Really excited to have the opportunity to present my work to this interdisciplinary audience and to learn more from all the other attendants and from the artist’s and intervention speakers’ talks.

I’ll give a talk on ”Formal Adaptation and Retreat in Contemporary Fiction of New York and New Jersey” and on how in selected literary fiction, the engagement ”with climate change [and] … with disruptive practices in the twenty-first city, takes shape in literary form itself: in the adaptation of particular tropes and in the retreat of literary language through a deliberately sparser vocabulary, gaps at sentence level, or lacunae in the narration. Looking at such instances of retreat and adaptation on a formal plane may also reflect on non-fictional narrative models for living in a coastal city under threat, including those found in urban planning, policy, and future scenarios.” (Ameel 2019)
The talk is part of my broader project on future narratives of cities at the water in planning and fiction – more here.

A big thank you to the powers that be for freedom of movement and excellent train connections in Europe, which has given me the possibility to travel to Germany and now to London for work, and to France and Italy on holiday the past six months, all smoothly via rail.

Out now! “Agency at/of the waterfront in New York City”, in Textual Practice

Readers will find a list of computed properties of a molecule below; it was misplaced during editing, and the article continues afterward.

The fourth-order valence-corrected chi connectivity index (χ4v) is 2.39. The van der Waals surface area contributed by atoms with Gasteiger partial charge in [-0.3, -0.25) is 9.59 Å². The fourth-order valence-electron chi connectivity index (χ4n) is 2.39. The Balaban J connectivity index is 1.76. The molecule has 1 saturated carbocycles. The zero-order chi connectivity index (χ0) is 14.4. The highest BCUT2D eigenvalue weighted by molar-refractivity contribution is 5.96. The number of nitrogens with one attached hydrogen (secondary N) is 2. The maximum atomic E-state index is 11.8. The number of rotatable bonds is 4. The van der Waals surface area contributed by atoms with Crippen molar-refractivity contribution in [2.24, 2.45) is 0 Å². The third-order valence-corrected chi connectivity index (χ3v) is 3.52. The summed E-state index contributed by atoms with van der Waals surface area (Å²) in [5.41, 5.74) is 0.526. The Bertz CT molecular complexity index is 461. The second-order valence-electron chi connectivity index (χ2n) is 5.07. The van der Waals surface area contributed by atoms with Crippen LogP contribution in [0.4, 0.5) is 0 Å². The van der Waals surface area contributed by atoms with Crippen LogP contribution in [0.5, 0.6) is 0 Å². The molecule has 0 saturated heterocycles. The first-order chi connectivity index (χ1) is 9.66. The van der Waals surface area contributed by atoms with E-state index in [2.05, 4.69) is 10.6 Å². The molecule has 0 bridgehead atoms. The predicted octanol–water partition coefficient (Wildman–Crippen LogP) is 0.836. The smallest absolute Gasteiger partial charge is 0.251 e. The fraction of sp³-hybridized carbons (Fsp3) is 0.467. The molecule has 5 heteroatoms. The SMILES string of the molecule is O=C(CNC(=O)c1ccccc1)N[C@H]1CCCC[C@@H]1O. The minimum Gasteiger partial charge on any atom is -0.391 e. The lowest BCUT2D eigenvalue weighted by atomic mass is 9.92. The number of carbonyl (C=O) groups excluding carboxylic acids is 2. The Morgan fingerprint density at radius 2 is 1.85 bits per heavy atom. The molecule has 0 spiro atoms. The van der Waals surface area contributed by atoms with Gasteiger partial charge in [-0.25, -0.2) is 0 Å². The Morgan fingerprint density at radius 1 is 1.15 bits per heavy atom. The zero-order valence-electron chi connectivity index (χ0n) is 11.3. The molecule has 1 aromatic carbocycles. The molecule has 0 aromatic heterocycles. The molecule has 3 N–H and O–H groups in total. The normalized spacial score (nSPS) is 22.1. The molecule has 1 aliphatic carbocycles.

Really glad to see the latest article in my research of future narratives of cities at the water, “Agency at/of the waterfront in New York City: Vision 2020 and New York 2140” just being published in Textual Practice. The article approaches the question of narrated agency in future narratives through the lens of the New York waterfront, explored as a site for enacting and critiquing the possibility to act towards the future. Who is described as having the possibility to act at the waterfront, and to what extent is the water seen as a force in its own right? These questions are addresses by examining two key texts imagining a future New York City: the New York Comprehensive Waterfront Plan Vision 2020 (2011) and Kim Stanley Robinson’s New York 2140 (2017). I argue that both texts gesture towards an acknowledgement of possible agency of the water, while continuing to reiterate an instrumental relationship with the environment that focuses on processes of appropriation, distribution and production. Ultimately, this article considers the implications for the implied readers’ agency, and for their possibilities to take meaningful action to interact with, and make changes in, their relationship with the water.

Ameel, Lieven 2019. “Agency at / in the waterfront in New York City: Vision 2020 and New York 2140.” Textual Practice. ahead of print

https://www.tandfonline.com/doi/full/10.1080/0950236X.2019.1581250

From the introduction: